Another observation from this study is the replacement of physicians with nurses, techs, pharmacist or business executives to be administrative heads over clinical departments. Many hospital administrations resorted to this type of management because they are able to   easily influence the techs or nurses more than physicians regarding financial issues. The impact created disastrous outcome for quality improvement as many of these physicians washed their hands off quality improvement issues. For examples, when pathologist were the administrative heads of the lab, they were not only involved in day-to-day operations of the lab, they were also the lab advocate with fellow physicians including being directly involved with quality improvement. During those years, pathologists set a list of tests to be done as STATs. Too many unnecessary STAT tests are costing hospitals millions of dollars every year in wasteful spending. Today, some pathologists do not want to get involved with quality improvement because of the hospital administration’s grip on management power. Since the hospital executive in charge of the lab does not know anything about the clinical operation of that department, pathologist must be place back in place of leadership and management. If quality improvement is to survive in clinical departments especially when it involves other departments like the nursing, physicians must be more involved in fixing errors. Removing pathologists or other physicians from presiding over clinical departments is one of those administrative blunders of the 1970 and the health-care institutions are paying dearly for it today.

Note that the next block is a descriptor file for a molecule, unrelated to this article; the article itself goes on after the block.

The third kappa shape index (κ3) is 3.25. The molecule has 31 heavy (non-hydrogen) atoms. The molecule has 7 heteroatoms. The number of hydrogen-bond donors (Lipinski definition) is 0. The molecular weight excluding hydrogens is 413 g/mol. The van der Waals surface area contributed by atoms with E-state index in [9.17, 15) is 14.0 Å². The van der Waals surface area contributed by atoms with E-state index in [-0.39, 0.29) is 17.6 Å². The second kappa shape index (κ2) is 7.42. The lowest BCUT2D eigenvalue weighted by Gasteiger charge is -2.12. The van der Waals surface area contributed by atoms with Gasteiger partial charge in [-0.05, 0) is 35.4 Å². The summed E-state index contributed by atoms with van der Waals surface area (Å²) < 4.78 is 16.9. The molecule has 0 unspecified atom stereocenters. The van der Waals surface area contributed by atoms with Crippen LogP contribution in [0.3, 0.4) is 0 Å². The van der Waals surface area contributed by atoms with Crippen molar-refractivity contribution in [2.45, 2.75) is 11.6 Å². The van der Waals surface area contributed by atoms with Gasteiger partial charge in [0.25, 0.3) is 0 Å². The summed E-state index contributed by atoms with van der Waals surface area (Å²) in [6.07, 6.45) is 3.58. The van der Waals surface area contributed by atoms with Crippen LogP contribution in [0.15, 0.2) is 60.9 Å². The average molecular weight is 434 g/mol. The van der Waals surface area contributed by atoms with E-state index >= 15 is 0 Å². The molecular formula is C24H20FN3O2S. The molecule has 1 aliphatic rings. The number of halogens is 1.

Many times in this study, we evaluated procedures that people are using and wondered how in the world they have been delivering services to patients. This situation is like a person sitting on a time bomb and smiling. What we noted is, when people to do understand a procedure, or when the procedure is too cumbersome, employees would develop their own personal procedure leading to variations and increased chances of errors. Most of the time they believe they are following the normal protocol. They would argue they are following proper procedure. But, when they are observed carrying out such procedures, variation leads to increase chances of errors.  In some departments like nursing, errors are often caused by employees in a hurry to get things done either because of lack of time to double check or because of lack of awareness of the danger of shortcuts. Other times, errors are caused by carelessness. Once deficiencies are identified in a process-line, solution is achieved through a process redesign, and implementation of the new design. People have to be very careful. Such an endeavor to fix a problem has to be done very carefully and correctly, according to guidelines to assure effective implementation. Lara Publications has created an answer for that problem with an in-house seminar to help hospitals achieve this objective. Please visit our website at